Apply a Thick Layer of Mulch
It’s sweater weather. Instead of cotton or wool, your plants prefer wood chips, leaf mold, or even a big pile of leaves. If a frost is coming, apply a three-to-six-inch layer of mulching material, making sure to leave an inch or two opening around the central stalk of the plant. This enables warmth from the ground to radiate up from the plant, while the surrounding mulch adds protection. If the weather warms the next day (and we’re betting it will), clear away a bit of the cover.
Tuck Them in for the Night
When it comes down to it, our plants are just like us: they want to be warm and cozy during these late fall nights. One way to protect a larger group of plants (like your late season vegetable patch or decorative kale and cabbage) is to cover it with a bed sheet, blanket, or drop clothes. Basically, anything you have handy!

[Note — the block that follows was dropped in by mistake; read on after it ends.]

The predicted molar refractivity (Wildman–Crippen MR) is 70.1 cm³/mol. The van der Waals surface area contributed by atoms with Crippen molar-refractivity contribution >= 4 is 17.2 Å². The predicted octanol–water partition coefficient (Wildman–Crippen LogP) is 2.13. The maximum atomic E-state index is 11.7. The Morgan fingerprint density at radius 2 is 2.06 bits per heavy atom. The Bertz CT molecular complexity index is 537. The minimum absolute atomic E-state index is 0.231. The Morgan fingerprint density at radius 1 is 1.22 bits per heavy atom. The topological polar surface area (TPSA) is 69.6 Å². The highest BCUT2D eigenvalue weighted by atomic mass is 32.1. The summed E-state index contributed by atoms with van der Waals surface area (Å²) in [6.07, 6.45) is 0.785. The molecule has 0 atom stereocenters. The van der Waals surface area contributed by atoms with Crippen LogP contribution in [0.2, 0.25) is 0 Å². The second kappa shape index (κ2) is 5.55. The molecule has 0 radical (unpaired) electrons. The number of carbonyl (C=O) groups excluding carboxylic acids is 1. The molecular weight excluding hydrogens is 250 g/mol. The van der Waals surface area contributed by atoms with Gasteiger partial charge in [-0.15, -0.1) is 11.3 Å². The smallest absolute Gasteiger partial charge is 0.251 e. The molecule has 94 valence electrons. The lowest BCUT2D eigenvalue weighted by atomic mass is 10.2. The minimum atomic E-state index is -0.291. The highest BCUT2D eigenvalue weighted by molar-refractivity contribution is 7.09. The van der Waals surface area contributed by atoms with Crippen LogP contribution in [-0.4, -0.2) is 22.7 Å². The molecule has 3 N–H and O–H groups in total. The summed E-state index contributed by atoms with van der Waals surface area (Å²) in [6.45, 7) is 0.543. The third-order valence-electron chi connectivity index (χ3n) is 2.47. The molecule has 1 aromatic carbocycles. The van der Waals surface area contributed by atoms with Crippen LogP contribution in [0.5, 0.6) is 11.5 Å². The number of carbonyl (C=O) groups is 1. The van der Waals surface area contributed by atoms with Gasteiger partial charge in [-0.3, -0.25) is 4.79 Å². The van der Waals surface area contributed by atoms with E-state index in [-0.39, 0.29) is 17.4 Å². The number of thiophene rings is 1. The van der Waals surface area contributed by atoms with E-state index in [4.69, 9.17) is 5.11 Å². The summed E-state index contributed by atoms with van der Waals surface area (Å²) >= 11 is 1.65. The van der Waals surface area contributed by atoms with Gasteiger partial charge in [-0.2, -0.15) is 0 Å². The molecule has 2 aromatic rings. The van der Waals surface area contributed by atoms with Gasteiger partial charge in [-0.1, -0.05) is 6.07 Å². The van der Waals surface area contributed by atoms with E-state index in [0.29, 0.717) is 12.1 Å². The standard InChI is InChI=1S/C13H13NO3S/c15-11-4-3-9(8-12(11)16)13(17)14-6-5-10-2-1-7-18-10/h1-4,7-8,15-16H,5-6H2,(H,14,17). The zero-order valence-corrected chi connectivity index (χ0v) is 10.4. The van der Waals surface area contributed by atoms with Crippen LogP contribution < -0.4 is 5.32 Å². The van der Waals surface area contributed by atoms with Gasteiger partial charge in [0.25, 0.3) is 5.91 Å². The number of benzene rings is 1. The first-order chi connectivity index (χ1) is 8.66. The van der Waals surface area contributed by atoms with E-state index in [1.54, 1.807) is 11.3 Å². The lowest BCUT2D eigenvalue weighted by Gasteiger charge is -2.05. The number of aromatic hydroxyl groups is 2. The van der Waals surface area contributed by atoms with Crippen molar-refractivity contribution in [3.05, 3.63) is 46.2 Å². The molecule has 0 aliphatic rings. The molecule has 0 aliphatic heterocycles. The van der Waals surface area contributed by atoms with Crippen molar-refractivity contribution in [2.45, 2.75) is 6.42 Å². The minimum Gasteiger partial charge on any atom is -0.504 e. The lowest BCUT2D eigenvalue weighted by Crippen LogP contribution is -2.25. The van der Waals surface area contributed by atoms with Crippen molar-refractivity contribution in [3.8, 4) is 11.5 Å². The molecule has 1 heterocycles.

You want to create a tent-like effect, so install several stakes (or even just sturdy wooden sticks) around your plants, so the protective material lays on top of them. Let the material simply drape over the plants to the soil line; this enables heat from the ground to travel up to the plants.
If you’re really worried about a good hard frost, you can add an old shower curtain, plastic painter’s sheets, or tarp over the top of the fabric. The plastic should not touch the plants at all as it can damage them. Just weigh them down with a few stones or bricks to keep the layers from blowing away, and then remove the covering right away in the morning.